In a short blog post meant to shed light on its ongoing contract dispute with the publisher Hachette, Amazon argued this week that its data proves that lower ebook prices are better for everyone in the market for books. That includes authors, publishers, customers and Amazon itself.
Amazon also said that in addition to looking for cheaper books, it’s asking for just 30 percent of the price of an ebook — far less than many in the publishing industry had feared the company was seeking in its dispute with Hachette.
At first blush, the retailer’s numbers, and its transparency, are encouraging.
But when you compare the market for ebooks with other thriving digital markets, a larger question emerges: Why should the price of books be contractually enforced at all?
Amazon says its data shows that ebooks are “price elastic” goods — meaning that sales are very sensitive to changes in price. Lower-priced ebooks sell vastly more copies than high-priced books, so cheap books result in higher total revenue than if books were more expensive.
The company gives one example to support this argument. Based on its sales data, the firm says that an ebook that would sell 100,000 copies at $14.99 each would see about 174,000 copies sold at the lower price of $9.99.
“Total revenue at $14.99 would be $1,499,000,” the company notes. “Total revenue at $9.99 is $1,738,000.” Not only would authors and publishers get 16 percent more money at the lower price, they’d get 74 percent more readers. And each customer, of course, would get to spend a third less.
This sounds reasonable. But as you think about Amazon’s example, a couple of red flags pop up. Amazon declined to discuss its blog post on the record, but its post notes that its data is based on aggregate sales over a wide number of books in its Kindle store. This suggests that price elasticity for specific titles varies widely according to author, genre, length, difficulty and perhaps several other factors.
This makes intuitive sense: Wouldn’t people pay more for a 750-page book by Steven King than, say, a 100-pager by an unknown debut novelist, Steven Qing? So while it may be true that $9.99 is better than $14.99 in general, certain books might make the most money at $10.99, $11.99, $12.99 — or even $2.99.
Then there’s the question of the market for print books. Some of the people who are willing to buy an ebook at $9.99 but not at $14.99 might be coming over from the market for print books. So what if the increased revenue that authors and publishers get from low-priced ebooks is outweighed by lowered revenue through cannibalized print sales? Amazon, which sells print books, would know whether this is the case, but its post says nothing about print titles.
That gets to the larger problem with Amazon’s post. If the optimal market price for an ebook is $9.99, why does Amazon need to push for the lower price as part of a contract negotiation? Why can’t it let publishers set prices for themselves, preferably with the help of Amazon’s sales data, in the hope that they will eventually hit on the economically optimal price?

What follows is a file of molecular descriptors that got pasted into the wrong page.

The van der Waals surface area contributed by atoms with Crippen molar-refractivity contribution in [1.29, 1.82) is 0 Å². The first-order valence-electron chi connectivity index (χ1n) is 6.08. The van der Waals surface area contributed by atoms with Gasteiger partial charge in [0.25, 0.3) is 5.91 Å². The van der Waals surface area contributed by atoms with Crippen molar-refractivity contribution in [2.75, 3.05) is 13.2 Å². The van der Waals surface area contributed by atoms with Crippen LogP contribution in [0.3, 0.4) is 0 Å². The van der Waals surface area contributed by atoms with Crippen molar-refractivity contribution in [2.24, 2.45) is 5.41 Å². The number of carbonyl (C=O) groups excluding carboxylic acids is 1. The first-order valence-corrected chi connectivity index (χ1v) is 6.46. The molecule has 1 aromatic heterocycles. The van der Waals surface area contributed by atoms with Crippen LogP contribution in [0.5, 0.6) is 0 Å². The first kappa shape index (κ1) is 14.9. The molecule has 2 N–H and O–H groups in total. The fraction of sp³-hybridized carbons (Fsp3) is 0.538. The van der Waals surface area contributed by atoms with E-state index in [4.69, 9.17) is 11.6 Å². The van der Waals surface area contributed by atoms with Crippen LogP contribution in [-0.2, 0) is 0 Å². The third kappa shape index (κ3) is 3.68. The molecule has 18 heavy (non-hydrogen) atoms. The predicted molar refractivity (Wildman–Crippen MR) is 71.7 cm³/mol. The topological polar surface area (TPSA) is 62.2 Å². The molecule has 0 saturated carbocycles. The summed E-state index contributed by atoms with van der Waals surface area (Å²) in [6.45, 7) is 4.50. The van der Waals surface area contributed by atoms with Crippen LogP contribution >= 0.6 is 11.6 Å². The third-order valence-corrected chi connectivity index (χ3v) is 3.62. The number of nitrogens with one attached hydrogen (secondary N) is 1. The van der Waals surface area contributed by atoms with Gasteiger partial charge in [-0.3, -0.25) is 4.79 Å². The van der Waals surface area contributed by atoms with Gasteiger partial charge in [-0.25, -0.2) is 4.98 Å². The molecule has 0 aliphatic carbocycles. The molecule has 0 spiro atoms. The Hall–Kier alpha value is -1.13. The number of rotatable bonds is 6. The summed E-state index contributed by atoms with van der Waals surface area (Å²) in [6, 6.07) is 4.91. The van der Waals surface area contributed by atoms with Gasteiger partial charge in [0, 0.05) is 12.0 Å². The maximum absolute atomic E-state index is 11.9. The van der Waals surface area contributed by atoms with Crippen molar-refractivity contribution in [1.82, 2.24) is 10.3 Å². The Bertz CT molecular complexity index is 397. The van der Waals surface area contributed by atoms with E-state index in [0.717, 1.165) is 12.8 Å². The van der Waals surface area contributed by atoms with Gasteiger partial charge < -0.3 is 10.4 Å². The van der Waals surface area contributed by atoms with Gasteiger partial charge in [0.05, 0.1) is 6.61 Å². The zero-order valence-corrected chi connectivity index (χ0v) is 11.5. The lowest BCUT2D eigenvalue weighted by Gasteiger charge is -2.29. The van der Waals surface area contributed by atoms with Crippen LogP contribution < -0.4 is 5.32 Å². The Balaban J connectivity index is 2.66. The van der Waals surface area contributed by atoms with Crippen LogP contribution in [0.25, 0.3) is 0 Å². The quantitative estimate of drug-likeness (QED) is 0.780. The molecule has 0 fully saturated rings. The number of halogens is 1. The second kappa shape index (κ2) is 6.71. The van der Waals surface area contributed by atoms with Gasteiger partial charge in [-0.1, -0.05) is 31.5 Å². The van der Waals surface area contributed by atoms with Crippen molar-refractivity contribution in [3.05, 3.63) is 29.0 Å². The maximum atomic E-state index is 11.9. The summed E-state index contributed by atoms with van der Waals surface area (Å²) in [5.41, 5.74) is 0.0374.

You might say that publishers can’t be trusted to act in their own interest. After all, a federal court has found that publishers illegally colluded with Apple to collectively raise the price of books; that collusion resulted in higher prices and lower sales of ebooks. So perhaps Amazon feels that it needs to force publishers to settle on $9.99 in most cases because otherwise they’d shoot themselves in the foot.
That could be so. But it’s worth noting that contractually enforcing prices is something of an antiquated practice in digital marketplaces. Sure, when Apple set up the iTunes store, it created a set price for songs. But that was more than a decade ago; since then, digital marketplaces have matured, and we’ve seen a dizzying array of new business models. There are subscription-based music and media services, games funded by in-app purchases, social networks funded by ads, and hardware companies funded by e-commerce.
Some of these work better than others. But it was only through experimentation that app makers figured out the best way to pay for their code. If Apple hadn’t allowed for this experimentation in its app store — if Steve Jobs had decided that all apps would cost $2.99, period — the app market wouldn’t be the thriving, multibillion dollar business it is now.
The same logic applies to books. I take Amazon at its word when it says it’s interested in creating a thriving market for ebooks. But the market for ebooks is pretty new, and it stands to reason that the best business model for publishers, authors, readers, and booksellers has yet to be found. In the end, we may see many different ways to pay for books.
Creating a single, typical price for ebooks would stifle that potentially glorious future; $9.99 might work fine some of the time, but no price is perfect for everyone, always.